KNM ER 1813[edit]

KNM ER 1813 is a relatively complete cranium which dates to 1.9 million years old, discovered at Koobi Fora, Kenya by Kamoya Kimeu in 1973. The brain capacity is 510 cm³, not as impressive as other early specimen and forms of H. habilis discovered.

OH 24[edit]

OH 24 (Twiggy) is a roughly deformed cranium about 1.8 million years old discovered in October 1968 at Olduvai Gorge, Tanzania. The brain volume is just under 600 cm³; also a reduction in a protruding face is present compared to members of more primitive australopithecines.

OH 7[edit]

OH 7 dates to 1.75 million years old, and was discovered by Mary and Louis Leakey on November 4, 1960 at Olduvai Gorge, Tanzania. It is a lower jaw complete with teeth; due to the size of the small teeth, researchers estimate this juvenile individual had a brain volume of 363 cm³. Also found were more than 20 fragments of the left hand. Tobias and Napier assisted in classifying OH 7 as the type fossil.

KNM ER 1805[edit]

KNM ER 1805 is a specimen of an adult H. habilis made of three pieces of cranium dating to 1.74 million years old from Koobi Fora, Kenya. Previous assumptions were that this specimen belongs to H. erectus based on the degree of prognathism and overall cranial shape.


Reconstruction of Homo habilis at the Westfälisches Museum für Archäologie, Herne
Homo habilis - Forensic facial reconstruction/approximation

Homo habilis is thought to have mastered the Lower Paleolithic Olduwan tool set which used stone flakes. These stone flakes were more advanced than any tools previously used, and gave H. habilis the edge it needed to prosper in hostile environments previously too formidable for primates. Whether H. habilis was the first hominid to master stone tool technology remains controversial, as Australopithecus garhi, dated to 2.6 million years ago, has been found along with stone tool implements.

Most experts assume the intelligence and social organization of H. habilis were more sophisticated than typical australopithecines or chimpanzees. H. habilis used tools primarily for scavenging, such as cleaving meat off carrion, rather than defense or hunting. Yet despite tool usage, H. habilis was not the master hunter its sister species (or descendants) proved to be, as ample fossil evidence indicates H. habilis was a staple in the diet of large predatory animals, such as Dinofelis, a large scimitar-toothed predatory cat the size of a jaguar.[14]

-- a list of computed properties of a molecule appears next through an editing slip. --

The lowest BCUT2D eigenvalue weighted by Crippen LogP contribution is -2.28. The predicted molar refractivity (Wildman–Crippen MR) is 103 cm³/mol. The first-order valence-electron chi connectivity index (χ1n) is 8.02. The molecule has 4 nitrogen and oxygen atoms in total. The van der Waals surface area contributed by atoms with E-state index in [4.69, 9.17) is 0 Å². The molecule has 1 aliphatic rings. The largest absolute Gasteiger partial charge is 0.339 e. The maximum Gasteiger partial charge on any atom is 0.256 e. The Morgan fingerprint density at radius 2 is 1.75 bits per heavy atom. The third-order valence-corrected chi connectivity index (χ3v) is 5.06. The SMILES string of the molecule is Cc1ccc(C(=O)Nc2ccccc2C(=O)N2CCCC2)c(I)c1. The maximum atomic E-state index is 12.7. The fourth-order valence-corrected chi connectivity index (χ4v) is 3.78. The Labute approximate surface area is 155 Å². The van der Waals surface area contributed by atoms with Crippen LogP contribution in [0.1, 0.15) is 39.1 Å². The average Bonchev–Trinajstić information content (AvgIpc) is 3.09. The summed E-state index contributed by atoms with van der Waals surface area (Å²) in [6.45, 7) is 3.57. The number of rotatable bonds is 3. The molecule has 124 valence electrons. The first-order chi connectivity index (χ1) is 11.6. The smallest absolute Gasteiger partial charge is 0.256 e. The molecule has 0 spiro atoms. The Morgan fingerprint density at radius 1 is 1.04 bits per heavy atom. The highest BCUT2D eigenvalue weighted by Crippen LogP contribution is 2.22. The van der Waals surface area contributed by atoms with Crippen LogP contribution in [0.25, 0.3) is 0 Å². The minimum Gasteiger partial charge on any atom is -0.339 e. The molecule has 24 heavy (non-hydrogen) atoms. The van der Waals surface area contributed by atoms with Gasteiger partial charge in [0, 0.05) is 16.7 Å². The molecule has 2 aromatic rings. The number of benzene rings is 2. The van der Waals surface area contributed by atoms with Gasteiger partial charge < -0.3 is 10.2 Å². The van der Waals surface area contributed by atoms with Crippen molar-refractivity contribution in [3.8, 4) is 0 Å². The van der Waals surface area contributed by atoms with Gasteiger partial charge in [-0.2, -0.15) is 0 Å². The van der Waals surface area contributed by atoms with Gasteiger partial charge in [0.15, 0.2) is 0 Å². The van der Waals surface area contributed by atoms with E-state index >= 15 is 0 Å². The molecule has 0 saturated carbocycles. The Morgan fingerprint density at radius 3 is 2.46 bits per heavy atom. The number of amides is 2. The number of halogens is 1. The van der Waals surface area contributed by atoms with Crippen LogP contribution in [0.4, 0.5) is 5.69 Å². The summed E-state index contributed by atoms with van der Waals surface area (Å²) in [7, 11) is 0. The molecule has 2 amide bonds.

Homo habilis coexisted with other Homo-like bipedal primates, such as Paranthropus boisei, some of which prospered for many millennia. However, H. habilis, possibly because of its early tool innovation and a less specialized diet, became the precursor of an entire line of new species, whereas Paranthropus boisei and its robust relatives disappeared from the fossil record. H. habilis may also have coexisted with H. erectus in Africa for a period of 500,000 years.[15]

Evolutionary biologist Jeremy Griffith has drawn parallels between H. habilis and the psychological developmental evolution of modern humans as a manifestation of Ernst Haeckel's theory of ontogeny being a summarised recapitulation of phylogeny, suggesting elements of the phenotype of H. habilis relate to early adolescence (12-13 years of age) in modern humans.[16]

See also[edit]


  1. ^ Friedemann Schrenk, Ottmar Kullmer, Timothy Bromage, "The Earliest Putative Homo Fossils", chapter 9 in: Winfried Henke, Ian Tattersall (eds.), Handbook of Paleoanthropology, 2007, pp 1611–1631, doi:10.1007/978-3-540-33761-4_52 This date range overlaps with the emergence of Homo erectus. New York Times article Fossils in Kenya Challenge Linear Evolution published August 9, 2007.